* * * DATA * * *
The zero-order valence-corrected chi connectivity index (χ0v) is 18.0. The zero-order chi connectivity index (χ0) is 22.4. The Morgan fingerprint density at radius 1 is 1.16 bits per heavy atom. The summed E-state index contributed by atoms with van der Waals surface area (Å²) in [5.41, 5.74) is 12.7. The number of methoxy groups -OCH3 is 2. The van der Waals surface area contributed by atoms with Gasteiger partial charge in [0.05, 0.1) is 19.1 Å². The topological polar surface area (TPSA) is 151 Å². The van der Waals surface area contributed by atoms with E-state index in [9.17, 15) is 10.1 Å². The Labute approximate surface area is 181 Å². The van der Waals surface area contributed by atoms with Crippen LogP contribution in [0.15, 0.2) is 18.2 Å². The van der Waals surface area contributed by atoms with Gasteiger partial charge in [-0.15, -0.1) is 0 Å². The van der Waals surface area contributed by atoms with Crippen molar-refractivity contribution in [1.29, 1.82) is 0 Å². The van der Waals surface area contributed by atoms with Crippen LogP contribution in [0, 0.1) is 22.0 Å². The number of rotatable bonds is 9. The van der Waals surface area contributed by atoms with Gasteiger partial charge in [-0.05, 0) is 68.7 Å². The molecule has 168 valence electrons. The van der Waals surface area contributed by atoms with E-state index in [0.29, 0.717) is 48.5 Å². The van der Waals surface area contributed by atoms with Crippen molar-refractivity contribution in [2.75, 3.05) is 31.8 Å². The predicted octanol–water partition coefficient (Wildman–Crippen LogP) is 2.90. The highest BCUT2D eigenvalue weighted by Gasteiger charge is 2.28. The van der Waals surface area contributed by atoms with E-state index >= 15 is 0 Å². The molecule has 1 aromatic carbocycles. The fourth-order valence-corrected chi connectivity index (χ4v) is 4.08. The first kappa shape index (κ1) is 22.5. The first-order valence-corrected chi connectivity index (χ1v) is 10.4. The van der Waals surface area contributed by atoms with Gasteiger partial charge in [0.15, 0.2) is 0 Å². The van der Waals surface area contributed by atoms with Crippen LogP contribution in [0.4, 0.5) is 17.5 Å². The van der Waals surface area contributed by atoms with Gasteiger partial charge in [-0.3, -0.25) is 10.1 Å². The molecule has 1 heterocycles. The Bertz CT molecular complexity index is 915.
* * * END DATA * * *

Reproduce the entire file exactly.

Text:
The zero-order valence-corrected chi connectivity index (χ0v) is 18.0. The zero-order chi connectivity index (χ0) is 22.4. The Morgan fingerprint density at radius 1 is 1.16 bits per heavy atom. The summed E-state index contributed by atoms with van der Waals surface area (Å²) in [5.41, 5.74) is 12.7. The number of methoxy groups -OCH3 is 2. The van der Waals surface area contributed by atoms with Gasteiger partial charge in [0.05, 0.1) is 19.1 Å². The topological polar surface area (TPSA) is 151 Å². The van der Waals surface area contributed by atoms with E-state index in [9.17, 15) is 10.1 Å². The Labute approximate surface area is 181 Å². The van der Waals surface area contributed by atoms with Crippen LogP contribution in [0.15, 0.2) is 18.2 Å². The van der Waals surface area contributed by atoms with Gasteiger partial charge in [-0.15, -0.1) is 0 Å². The van der Waals surface area contributed by atoms with Crippen molar-refractivity contribution in [1.29, 1.82) is 0 Å². The van der Waals surface area contributed by atoms with Crippen LogP contribution in [0, 0.1) is 22.0 Å². The number of rotatable bonds is 9. The van der Waals surface area contributed by atoms with Gasteiger partial charge in [-0.05, 0) is 68.7 Å². The molecule has 168 valence electrons. The van der Waals surface area contributed by atoms with E-state index in [0.29, 0.717) is 48.5 Å². The van der Waals surface area contributed by atoms with Crippen molar-refractivity contribution in [2.75, 3.05) is 31.8 Å². The predicted octanol–water partition coefficient (Wildman–Crippen LogP) is 2.90. The highest BCUT2D eigenvalue weighted by Gasteiger charge is 2.28. The van der Waals surface area contributed by atoms with E-state index >= 15 is 0 Å². The molecule has 1 aromatic carbocycles. The fourth-order valence-corrected chi connectivity index (χ4v) is 4.08. The first kappa shape index (κ1) is 22.5. The first-order valence-corrected chi connectivity index (χ1v) is 10.4. The van der Waals surface area contributed by atoms with Gasteiger partial charge in [0.15, 0.2) is 0 Å². The van der Waals surface area contributed by atoms with Crippen LogP contribution in [0.4, 0.5) is 17.5 Å². The van der Waals surface area contributed by atoms with Gasteiger partial charge in [-0.3, -0.25) is 10.1 Å². The molecule has 1 heterocycles. The Bertz CT molecular complexity index is 915.